These findings can lead to a better understanding of the interactions between GI microbiota and disease, meaning that researchers may be able to develop more targeted treatment options. Currently, treatments for many GI afflictions are nonspecific, which can be of more harm than help for the animal.

“Sometimes the inconvenience of a symptom like diarrhea leads veterinarians to throw everything at the dog: the antibiotics, the steroids. Give it everything, and hopefully one of them will make it stop,” Blake said. “We’re finding more and more that giving dogs these medications unnecessarily can actually change their microbiota for the worse.”


Strep Throat? Don’t Blame Your Dog!

The Animal Health Diagnostic Center at Cornell University’s College of Veterinary Medicine reported recently that strep throat infections in humans and dogs are caused by different strains of Streptococcus.

In humans, strep throat is caused by Group A Streptococcus; in dogs, Group G Streptococcus. The center’s report stated that past scientific studies were based on culture methods that did not differentiate Group A and Group G. As a result, dogs were implicated in strep infections in humans. Now the Infectious Diseases Society of America has concluded that because “no credible scientific evidence” suggests dogs play a role in human strep infections, the center does not recommend canine throat cultures in situations in which humans are infected.

 


Top Five Business Trends for 2020

In an article on entrepreneur.com, guest writer Jennifer Spencer forecasts top business trends for 2020.

1. Digital Marketing

A digital marketing platform is essential for relating to your younger clients, says Spencer. YouTube is an increasingly popular platform that makes digital marketing more accessible. She quotes a recent VidMob survey: “59% of Gen Z respondents said they use their YouTube app a lot more than they did a year prior.”

2. Go Green and Explain Why

According to Spencer, going green isn’t enough in a marketplace where clients have lots of green choices. Consider taking the decision a step further and explaining why your practice is ecofriendly. Spencer quotes Small Business Trends’ advice to green-minded business owners: “[Supply] consumers with details—and authenticity.”

3. Machine Learning and Artificial Intelligence Advances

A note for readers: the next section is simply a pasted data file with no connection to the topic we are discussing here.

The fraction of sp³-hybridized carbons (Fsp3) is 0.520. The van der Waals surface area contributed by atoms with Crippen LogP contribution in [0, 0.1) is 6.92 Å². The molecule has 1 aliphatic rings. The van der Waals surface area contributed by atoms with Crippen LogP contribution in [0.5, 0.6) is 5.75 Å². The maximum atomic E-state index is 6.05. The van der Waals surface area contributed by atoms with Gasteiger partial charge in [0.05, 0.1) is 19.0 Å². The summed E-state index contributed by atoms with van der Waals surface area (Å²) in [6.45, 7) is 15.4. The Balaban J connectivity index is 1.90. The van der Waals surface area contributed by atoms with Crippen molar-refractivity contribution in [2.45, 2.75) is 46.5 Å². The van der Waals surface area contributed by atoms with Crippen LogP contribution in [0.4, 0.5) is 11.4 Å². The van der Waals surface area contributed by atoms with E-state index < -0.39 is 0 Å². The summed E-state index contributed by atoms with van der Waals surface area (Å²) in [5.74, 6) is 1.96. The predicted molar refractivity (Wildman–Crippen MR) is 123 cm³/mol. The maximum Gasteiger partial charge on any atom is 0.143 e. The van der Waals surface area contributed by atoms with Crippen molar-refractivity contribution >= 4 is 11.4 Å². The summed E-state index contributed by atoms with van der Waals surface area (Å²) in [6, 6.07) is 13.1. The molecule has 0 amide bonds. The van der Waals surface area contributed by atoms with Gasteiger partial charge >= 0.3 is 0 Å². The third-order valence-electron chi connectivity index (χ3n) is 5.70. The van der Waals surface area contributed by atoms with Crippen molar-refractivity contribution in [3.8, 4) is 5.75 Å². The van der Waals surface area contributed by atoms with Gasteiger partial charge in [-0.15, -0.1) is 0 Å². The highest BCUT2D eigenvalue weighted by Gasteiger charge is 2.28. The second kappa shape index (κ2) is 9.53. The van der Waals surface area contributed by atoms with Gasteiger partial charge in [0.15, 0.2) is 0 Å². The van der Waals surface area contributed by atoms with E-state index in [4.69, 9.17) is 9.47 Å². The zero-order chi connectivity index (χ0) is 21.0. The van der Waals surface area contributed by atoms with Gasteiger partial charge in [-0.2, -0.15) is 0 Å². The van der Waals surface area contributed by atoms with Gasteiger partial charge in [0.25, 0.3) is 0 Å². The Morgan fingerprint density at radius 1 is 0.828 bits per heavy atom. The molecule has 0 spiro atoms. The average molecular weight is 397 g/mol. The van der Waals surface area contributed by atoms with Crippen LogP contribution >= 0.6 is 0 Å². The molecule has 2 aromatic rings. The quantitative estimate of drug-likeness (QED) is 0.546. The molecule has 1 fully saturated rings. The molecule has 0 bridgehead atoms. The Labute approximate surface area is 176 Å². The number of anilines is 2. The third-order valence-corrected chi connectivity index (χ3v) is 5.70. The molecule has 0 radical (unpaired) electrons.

Spencer sees artificial intelligence and machine learning benefiting businesses (large and small) and consumers, particularly in customer service. She quotes Omer Khan, founder and chief executive officer of VividTech: “As [virtual assistants] utilize machine learning to better respond to customer requests, these interactions become even more efficient.”

4. E-Commerce

Spencer cites a prediction reported by Statista: “In the coming four years, global e-commerce is expected to reach around $5 trillion.” She concludes, “There seems to be no limit to what can be sold online.” Pet-related businesses, take note. AAHA (supported by an educational grant from Hill’s Pet Nutrition, Inc.) has published a booklet, Veterinary E-Commerce Opportunities: Growth, Loyalty, Engagement. It contains this challenge from US Pet Market Outlook, 2019–2020 to anyone serious about pet business success: “[You need] to be represented robustly online, whether by third-party e-tailers, a direct selling website, or both.”

5. All-in-One Digital Platforms

All-in-one digital platforms come in many formats and address a variety of needs. The common thread in all of these platforms is customer satisfaction and security. Spencer describes several platforms and comments, “Customers want contactless credit options and the ability to pay with cryptocurrency or their phone. They also demand high security.”

Online Extra
Download or read Veterinary E-Commerce Opportunities.

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Study Suggests Risk Factors for Surgical Site Infections in Dogs

In a recent study published in BMJ Vet Record, researchers reported on risk factors for canine surgical site infections (SSIs). They state the reason for their study: “These infections are responsible for an increase in morbidity, mortality, prolonged hospital stay, increased costs, and a negative impact on the emotional state of the owner.”

The researchers ruled out age, sex, and breed of dog as risk factors for canine SSIs. They did associate the following factors with increased risk of postsurgical infection:

Steroidal anti-inflammatory drugs: The authors speculated that because these drugs cause immune suppression, infection is more likely.